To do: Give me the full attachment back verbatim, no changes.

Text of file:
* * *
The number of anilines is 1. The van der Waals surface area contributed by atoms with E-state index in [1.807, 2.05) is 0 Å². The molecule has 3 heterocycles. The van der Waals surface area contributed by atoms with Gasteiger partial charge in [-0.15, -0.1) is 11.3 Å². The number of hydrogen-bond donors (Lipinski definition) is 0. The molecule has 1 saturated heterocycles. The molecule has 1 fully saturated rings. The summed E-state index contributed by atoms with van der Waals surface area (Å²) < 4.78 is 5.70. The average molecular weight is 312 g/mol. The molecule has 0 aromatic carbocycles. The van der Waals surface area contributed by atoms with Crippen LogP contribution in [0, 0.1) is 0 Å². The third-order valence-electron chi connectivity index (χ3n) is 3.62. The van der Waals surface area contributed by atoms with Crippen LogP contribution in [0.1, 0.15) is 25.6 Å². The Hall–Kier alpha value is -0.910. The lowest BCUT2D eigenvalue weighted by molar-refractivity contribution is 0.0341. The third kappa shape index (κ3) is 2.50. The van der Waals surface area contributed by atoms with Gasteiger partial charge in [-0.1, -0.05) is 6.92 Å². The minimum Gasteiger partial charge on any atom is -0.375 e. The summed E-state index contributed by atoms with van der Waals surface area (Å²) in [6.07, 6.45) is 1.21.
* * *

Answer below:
The number of anilines is 1. The van der Waals surface area contributed by atoms with E-state index in [1.807, 2.05) is 0 Å². The molecule has 3 heterocycles. The van der Waals surface area contributed by atoms with Gasteiger partial charge in [-0.15, -0.1) is 11.3 Å². The number of hydrogen-bond donors (Lipinski definition) is 0. The molecule has 1 saturated heterocycles. The molecule has 1 fully saturated rings. The summed E-state index contributed by atoms with van der Waals surface area (Å²) < 4.78 is 5.70. The average molecular weight is 312 g/mol. The molecule has 0 aromatic carbocycles. The van der Waals surface area contributed by atoms with Crippen LogP contribution in [0, 0.1) is 0 Å². The third-order valence-electron chi connectivity index (χ3n) is 3.62. The van der Waals surface area contributed by atoms with Crippen LogP contribution in [0.1, 0.15) is 25.6 Å². The Hall–Kier alpha value is -0.910. The lowest BCUT2D eigenvalue weighted by molar-refractivity contribution is 0.0341. The third kappa shape index (κ3) is 2.50. The van der Waals surface area contributed by atoms with Gasteiger partial charge in [-0.1, -0.05) is 6.92 Å². The minimum Gasteiger partial charge on any atom is -0.375 e. The summed E-state index contributed by atoms with van der Waals surface area (Å²) in [6.07, 6.45) is 1.21.